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Saddle Stitch – When and How To Use This Strong Stitch

Before I started leathercraft, I was always enamored by the quality some artisans were able to achieve. One part that always stood out to me was their perfect saddle stitching. Not only was the end product beautiful, but also durable. Even as a more experienced crafter, I focus on improving my saddle stitch in every project.  

A saddle stitch is a method for hand sewing that utilizes two needles and a single thread. By passing the needles over each other, the thread interlocks. This method requires extra time but provides durability. If the thread breaks, the locking thread would hold it in place, making repairs easy.

Hand sewing using a saddle stitch may seem intimidating. However, I’ll explore how to achieve the best possible stitch each time and take the mystery out of this traditional technique.

What Is a Saddle Stitch?

A saddle stitch is a method of hand sewing used in leathercraft. It differs from other methods by using two needles on a single thread that passes over each other, interlocking the thread. By using a saddle stitch, hand-sewn goods are more durable and, to many, more aesthetically pleasing.

If the thread were ever to break, instead of completely coming undone, it would be held in place by the interlocking pass created by the second needle. This benefits the item’s longevity and provides a much easier way to repair it. Instead of removing the entire stitch, a saddle stitch can double over the area, restoring the item’s integrity.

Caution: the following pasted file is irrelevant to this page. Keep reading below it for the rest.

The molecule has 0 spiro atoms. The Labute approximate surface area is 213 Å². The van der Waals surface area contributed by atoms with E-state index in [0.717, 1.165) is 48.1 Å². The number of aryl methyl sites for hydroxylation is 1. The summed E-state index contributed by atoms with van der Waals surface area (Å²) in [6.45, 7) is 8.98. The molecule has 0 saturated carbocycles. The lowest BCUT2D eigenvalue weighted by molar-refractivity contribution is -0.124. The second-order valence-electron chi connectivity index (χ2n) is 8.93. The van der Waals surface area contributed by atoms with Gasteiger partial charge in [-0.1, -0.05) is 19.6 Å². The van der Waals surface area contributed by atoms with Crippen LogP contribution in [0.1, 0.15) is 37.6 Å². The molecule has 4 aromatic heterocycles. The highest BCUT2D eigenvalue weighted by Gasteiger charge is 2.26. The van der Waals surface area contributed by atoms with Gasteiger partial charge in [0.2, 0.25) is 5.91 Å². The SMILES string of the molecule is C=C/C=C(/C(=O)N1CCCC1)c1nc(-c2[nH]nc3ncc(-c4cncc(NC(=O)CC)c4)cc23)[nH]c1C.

What We’ll Explore

  • Clearing up Myths & Misconceptions
  • Reasons You Might Choose to Saddle Stitch
  • Variations or Styles of Saddle Stitch
  • Saddle Stitch Overview Table
  • Skill Level of Saddle Stitching
  • Tools and Supplies Needed for Saddle Stitching
  • How to Saddle Stitch Step by Step
  • How to Get Better at Saddle Stitching
  • My Personal Research on Saddle Stitching
  • Helpful Insights on Saddle Stitching
  • Key Takeaways
Saddle Stitching on Brown Leather - Saddle Stitch - Liberty Leather Goods
Saddle Stitching on Brown Leather

Clearing Up Myths & Misconceptions

The most common misconception about saddle stitching is regarding the thread’s durability. While it is true that a saddle stitch creates an interlocking thread, the stitch does not strengthen the thread itself. A thin linen thread that is saddle stitched is still more likely to break than a thick polyester thread that is machine sewn. The only difference is what happens after the thread has been broken.